HUDSON -- St. Croix County Public Health is continuing to promote the health of residents strictly through education after a narrow vote by the County Board brought an end to a new proposed county COVID-19 ordinance.
Instead opposing supervisors asked for positive efforts that would heal divisiveness and regain resident’s trust while addressing the pandemic, though no specific action was introduced at the Tuesday, Nov. 17, meeting.
Public Health is encouraging people to limit family gatherings to those within a household or meeting digitally, it said in a news release.
“Our choices not only affect those closest to us, but can spread throughout our whole community,” the statement said. “This holiday season let’s work together now, so when we can safely be together in-person soon.”
Public Health advises wearing a face-covering in public or when around others, maintaining six feet from those not in your household, avoiding large public or personal gatherings, washing hands frequently and staying home if sick or after a close contact with someone infected with COVID-19.
“The best defense against COVID-19 is you,” the release said.
Ordinance voted down
The ordinance as originally proposed would have given the county’s public health officer specific and limited power to enact a face mask requirement or limited public gathering to 25%. This new ordinance, different from one discussed by a subcommittee last month, was designed to address concerns from residents about the vagueness of the previous ordinance, corporate counsel Scott Cox explained.
Discussion on an ordinance began two months ago, when it was taken up by a newly-formed subcommittee. After a public town hall, the subcommittee chose to postpone recommendation of the first discussed version. The Health and Human Services Board then asked for a new discussion on an ordinance, and sent this new ordinance to the county board.
Citizens had the opportunity to once again share their opinions on the ordinance ahead of the board’s decision, emphasizing the main points that have been repeated during the months of discussion.
Those against the ordinance questioned the effectiveness of masks and social distancing and the impact the disease has had on the county, and called the ordinance unconstitutional, illegal and immoral. Those in support cited rising numbers of cases, hospitalizations and death in the county, and the responsibility of the county to listen to experts and keep the community safe.
The county has received letters from Wisconsin Manufacturers and Commerce questioning the legality of the ordinance, but Cox said he was not concerned about those letters.
An amendment by the county board Tuesday night removed the public gathering limitations, and also all enforcement measures from the proposed ordinance, essentially limiting it to a face mask advisory.
Supervisor Scottie Ard, who put forth the amendment, said the county does not have the ability to enforce the ordinance, and must rely on residents to act in the best interest of everyone.
A few supervisors questioned what the purpose of the newly-amended ordinance would be without an enforcement mechanism.
The amendment passed 13-6.
Supervisor Bob Long spoke against the ordinance, saying the county can do other things besides a meaningless ordinance that won’t do anything.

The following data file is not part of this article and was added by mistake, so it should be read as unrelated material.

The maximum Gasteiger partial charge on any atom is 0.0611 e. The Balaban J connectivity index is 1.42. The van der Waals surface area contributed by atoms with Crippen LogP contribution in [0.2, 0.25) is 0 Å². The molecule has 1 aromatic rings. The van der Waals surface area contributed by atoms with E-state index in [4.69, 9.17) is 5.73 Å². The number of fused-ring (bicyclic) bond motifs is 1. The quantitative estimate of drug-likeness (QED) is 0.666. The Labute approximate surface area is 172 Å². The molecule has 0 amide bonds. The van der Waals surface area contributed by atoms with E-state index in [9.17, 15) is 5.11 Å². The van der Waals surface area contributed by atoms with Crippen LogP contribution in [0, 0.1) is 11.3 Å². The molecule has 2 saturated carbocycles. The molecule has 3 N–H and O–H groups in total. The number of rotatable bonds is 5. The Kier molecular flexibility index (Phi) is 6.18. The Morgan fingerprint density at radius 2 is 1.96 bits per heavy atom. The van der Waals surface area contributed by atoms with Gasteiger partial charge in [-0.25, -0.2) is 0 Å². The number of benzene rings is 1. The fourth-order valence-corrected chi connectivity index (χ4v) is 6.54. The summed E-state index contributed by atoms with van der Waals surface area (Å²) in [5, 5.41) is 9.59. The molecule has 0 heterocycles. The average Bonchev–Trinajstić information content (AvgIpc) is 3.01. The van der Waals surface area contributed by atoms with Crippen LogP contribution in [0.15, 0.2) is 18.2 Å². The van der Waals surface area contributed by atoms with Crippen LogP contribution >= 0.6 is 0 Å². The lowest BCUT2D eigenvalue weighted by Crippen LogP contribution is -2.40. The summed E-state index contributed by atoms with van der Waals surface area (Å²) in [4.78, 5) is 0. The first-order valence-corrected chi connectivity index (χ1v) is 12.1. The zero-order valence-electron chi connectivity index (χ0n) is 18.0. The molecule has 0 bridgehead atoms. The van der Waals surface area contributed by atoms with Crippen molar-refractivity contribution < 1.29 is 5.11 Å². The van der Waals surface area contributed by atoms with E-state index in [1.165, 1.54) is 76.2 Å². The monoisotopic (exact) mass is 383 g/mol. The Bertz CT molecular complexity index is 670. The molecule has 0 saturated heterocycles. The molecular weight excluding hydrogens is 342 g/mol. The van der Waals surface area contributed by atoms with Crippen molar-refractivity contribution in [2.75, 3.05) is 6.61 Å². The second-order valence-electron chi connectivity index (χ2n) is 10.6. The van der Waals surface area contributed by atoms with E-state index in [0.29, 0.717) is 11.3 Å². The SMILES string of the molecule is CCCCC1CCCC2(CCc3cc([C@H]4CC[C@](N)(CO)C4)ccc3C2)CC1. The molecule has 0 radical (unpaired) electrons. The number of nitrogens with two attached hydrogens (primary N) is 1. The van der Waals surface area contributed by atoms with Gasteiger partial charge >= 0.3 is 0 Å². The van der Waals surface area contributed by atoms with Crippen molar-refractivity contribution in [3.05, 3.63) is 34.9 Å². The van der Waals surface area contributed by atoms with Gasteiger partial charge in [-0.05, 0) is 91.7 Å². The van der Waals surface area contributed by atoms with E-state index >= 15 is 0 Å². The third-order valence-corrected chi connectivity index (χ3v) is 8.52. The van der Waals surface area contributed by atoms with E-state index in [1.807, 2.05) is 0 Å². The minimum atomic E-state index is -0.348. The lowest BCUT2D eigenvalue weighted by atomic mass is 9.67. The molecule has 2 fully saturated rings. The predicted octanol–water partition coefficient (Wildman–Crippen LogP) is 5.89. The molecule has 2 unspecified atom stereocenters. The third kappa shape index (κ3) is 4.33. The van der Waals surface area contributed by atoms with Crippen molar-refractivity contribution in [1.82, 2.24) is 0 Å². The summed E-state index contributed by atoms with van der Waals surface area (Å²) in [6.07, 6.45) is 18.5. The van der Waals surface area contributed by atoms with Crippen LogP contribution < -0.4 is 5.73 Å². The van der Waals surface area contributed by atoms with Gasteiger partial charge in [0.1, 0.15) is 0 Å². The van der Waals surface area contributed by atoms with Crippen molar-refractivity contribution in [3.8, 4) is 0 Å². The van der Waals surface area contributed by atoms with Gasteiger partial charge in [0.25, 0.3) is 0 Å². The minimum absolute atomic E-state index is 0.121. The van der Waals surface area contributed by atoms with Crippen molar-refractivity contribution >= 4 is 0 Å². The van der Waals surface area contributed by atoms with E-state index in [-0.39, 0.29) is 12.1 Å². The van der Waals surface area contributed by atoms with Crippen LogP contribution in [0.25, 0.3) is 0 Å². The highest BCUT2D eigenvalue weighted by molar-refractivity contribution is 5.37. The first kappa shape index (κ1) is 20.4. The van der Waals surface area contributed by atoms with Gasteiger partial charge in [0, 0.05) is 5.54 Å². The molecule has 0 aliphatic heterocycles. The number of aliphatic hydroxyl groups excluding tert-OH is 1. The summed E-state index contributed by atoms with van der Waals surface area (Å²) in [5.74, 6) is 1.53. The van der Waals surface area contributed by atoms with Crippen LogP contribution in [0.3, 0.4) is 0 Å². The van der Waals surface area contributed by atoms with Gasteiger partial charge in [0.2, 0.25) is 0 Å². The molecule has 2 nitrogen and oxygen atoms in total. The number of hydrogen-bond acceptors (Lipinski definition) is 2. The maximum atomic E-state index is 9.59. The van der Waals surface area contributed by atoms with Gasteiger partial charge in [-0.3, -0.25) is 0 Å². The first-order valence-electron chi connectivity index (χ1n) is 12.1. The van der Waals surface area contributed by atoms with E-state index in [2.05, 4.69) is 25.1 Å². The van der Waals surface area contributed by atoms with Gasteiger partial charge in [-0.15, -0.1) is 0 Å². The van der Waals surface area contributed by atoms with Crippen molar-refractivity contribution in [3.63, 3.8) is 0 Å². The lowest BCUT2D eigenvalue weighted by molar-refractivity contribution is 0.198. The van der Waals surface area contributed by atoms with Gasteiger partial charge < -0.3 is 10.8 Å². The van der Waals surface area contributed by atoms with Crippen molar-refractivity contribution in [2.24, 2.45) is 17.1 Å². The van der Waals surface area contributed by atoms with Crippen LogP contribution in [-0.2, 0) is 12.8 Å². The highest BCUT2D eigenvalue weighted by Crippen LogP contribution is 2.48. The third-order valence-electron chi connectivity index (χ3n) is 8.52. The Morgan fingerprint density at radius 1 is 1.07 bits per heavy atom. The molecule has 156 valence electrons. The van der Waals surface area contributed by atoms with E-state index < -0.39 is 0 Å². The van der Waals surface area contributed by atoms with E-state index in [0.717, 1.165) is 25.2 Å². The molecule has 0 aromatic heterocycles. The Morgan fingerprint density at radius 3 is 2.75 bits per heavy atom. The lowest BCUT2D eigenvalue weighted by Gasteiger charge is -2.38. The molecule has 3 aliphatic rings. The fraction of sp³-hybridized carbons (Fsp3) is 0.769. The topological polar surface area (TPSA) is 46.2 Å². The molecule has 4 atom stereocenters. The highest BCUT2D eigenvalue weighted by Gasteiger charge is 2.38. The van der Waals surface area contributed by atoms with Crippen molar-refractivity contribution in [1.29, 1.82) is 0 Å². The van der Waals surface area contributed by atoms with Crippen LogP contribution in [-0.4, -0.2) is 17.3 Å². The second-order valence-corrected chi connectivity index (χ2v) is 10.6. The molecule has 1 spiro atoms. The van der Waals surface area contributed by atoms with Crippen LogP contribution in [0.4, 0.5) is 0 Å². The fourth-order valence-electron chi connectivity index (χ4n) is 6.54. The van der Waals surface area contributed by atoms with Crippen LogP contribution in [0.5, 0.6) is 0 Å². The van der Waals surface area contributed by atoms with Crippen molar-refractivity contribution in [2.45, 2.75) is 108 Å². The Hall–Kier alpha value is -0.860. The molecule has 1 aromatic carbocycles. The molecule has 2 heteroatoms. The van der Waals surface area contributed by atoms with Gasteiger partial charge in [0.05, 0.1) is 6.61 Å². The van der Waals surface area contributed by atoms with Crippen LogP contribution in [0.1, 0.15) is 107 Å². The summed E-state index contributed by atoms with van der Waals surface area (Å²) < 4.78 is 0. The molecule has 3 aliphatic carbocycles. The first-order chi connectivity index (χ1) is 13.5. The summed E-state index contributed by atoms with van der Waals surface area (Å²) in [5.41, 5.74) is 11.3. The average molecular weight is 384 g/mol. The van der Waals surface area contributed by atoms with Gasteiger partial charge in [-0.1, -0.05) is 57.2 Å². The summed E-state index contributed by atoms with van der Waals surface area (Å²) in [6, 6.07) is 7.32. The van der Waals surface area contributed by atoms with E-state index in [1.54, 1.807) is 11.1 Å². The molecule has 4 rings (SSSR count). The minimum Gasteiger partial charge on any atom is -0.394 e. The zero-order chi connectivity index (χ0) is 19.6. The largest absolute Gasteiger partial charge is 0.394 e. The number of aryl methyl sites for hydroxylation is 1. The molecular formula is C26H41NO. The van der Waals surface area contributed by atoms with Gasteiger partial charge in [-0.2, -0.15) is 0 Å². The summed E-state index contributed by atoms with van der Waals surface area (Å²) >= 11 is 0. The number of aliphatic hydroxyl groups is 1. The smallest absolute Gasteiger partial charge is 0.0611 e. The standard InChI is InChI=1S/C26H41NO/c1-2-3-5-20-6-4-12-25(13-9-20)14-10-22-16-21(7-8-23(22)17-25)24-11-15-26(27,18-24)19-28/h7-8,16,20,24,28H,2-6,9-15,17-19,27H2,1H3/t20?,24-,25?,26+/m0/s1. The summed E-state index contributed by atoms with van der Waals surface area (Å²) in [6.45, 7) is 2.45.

“We have a meaningless ordinance now because you took out the teeth,” Supervisor Cathy Leaf said in response. She said it’s disappointing that the county can’t get this done for its citizens.
Supervisor Tim Hall, who seconded the amendment, said his intention was not to create a useless ordinance that could then be turned down.
“I feel strongly that this is an opportunity for people to actually put their money where their mouth is when they talk about personal responsibility,” he said.
He proposed another amendment that would put the ordinance in effect without enforcement to start, but if deaths increased by more than 25% over a rolling 14-day period the original $100 fine would then go into effect.
Long said that would pit citizens against each other, and cause more divisiveness in the community, the opposite of what the county needs to do right now. Hall said the divisiveness comes from the people themselves, and the county has a responsibility to make sure it's doing what’s best for the community.
The amendment failed.
Supervisor Paul Berning also spoke against the ordinance, emphasizing the importance of restoring trust between the bureaucracy and residents. If the county approaches this differently, and works to earn trust back, he said it can ask citizens to retreat when the time comes to help healthcare workers.
“People care, people want to do what’s right by others,” he said.
If the county is to rely on people practicing personal responsibility and doing the right thing, Leaf questioned how many in the boardroom were wearing masks.
Ard said that the amended ordinance is a start to regaining trust and bringing the county together to face the same fight for a strong economy and healthy families.
“It is something to build upon with the community, with small business, with manufacturers, with the medical clinics, hospitals,” she said. “We have to start somewhere because we didn't start soon enough in educating the community, in educating residents and speaking plainly about what is happening.”
The ordinance failed, with 9 voting for and 10 against.
Supervisor Bob Feidler said he had a proposal for two other action options, a resolution and an ordinance, that had nothing to do with masks or gatherings. The proposals have been shared with county board supervisors, but were not officially brought forward at Tuesday’s meeting.
The county board will meet again Tuesday, Dec. 1 at its regular meeting.